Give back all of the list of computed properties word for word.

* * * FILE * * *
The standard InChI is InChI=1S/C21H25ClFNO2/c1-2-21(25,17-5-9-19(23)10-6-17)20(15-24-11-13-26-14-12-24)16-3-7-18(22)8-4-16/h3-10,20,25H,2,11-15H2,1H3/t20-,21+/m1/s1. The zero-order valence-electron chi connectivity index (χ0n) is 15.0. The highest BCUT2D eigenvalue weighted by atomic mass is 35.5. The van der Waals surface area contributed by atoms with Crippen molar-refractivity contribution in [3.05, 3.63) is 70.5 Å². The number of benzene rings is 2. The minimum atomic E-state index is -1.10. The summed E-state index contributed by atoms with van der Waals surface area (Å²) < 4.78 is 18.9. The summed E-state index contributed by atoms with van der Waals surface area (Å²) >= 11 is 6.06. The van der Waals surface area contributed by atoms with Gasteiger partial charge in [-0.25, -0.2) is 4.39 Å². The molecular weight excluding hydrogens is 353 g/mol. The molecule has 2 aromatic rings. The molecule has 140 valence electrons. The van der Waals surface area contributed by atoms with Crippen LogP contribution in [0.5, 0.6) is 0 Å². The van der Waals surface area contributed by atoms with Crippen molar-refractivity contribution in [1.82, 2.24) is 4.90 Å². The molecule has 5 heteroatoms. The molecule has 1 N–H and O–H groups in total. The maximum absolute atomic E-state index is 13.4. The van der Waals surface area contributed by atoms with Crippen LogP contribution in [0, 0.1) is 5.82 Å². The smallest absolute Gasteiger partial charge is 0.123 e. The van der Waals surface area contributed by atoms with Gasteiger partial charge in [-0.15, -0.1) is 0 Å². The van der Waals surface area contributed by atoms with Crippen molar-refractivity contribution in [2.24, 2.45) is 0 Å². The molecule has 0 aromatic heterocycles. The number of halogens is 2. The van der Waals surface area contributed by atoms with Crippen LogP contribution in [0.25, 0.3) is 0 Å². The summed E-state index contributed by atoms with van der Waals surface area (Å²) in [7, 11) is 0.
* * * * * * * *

The standard InChI is InChI=1S/C21H25ClFNO2/c1-2-21(25,17-5-9-19(23)10-6-17)20(15-24-11-13-26-14-12-24)16-3-7-18(22)8-4-16/h3-10,20,25H,2,11-15H2,1H3/t20-,21+/m1/s1. The zero-order valence-electron chi connectivity index (χ0n) is 15.0. The highest BCUT2D eigenvalue weighted by atomic mass is 35.5. The van der Waals surface area contributed by atoms with Crippen molar-refractivity contribution in [3.05, 3.63) is 70.5 Å². The number of benzene rings is 2. The minimum atomic E-state index is -1.10. The summed E-state index contributed by atoms with van der Waals surface area (Å²) < 4.78 is 18.9. The summed E-state index contributed by atoms with van der Waals surface area (Å²) >= 11 is 6.06. The van der Waals surface area contributed by atoms with Gasteiger partial charge in [-0.25, -0.2) is 4.39 Å². The molecular weight excluding hydrogens is 353 g/mol. The molecule has 2 aromatic rings. The molecule has 140 valence electrons. The van der Waals surface area contributed by atoms with Crippen LogP contribution in [0.5, 0.6) is 0 Å². The van der Waals surface area contributed by atoms with Crippen molar-refractivity contribution in [1.82, 2.24) is 4.90 Å². The molecule has 5 heteroatoms. The molecule has 1 N–H and O–H groups in total. The maximum absolute atomic E-state index is 13.4. The van der Waals surface area contributed by atoms with Crippen LogP contribution in [0, 0.1) is 5.82 Å². The smallest absolute Gasteiger partial charge is 0.123 e. The van der Waals surface area contributed by atoms with Gasteiger partial charge in [-0.15, -0.1) is 0 Å². The van der Waals surface area contributed by atoms with Crippen molar-refractivity contribution in [2.24, 2.45) is 0 Å². The molecule has 0 aromatic heterocycles. The number of halogens is 2. The van der Waals surface area contributed by atoms with Crippen LogP contribution in [0.25, 0.3) is 0 Å². The summed E-state index contributed by atoms with van der Waals surface area (Å²) in [7, 11) is 0.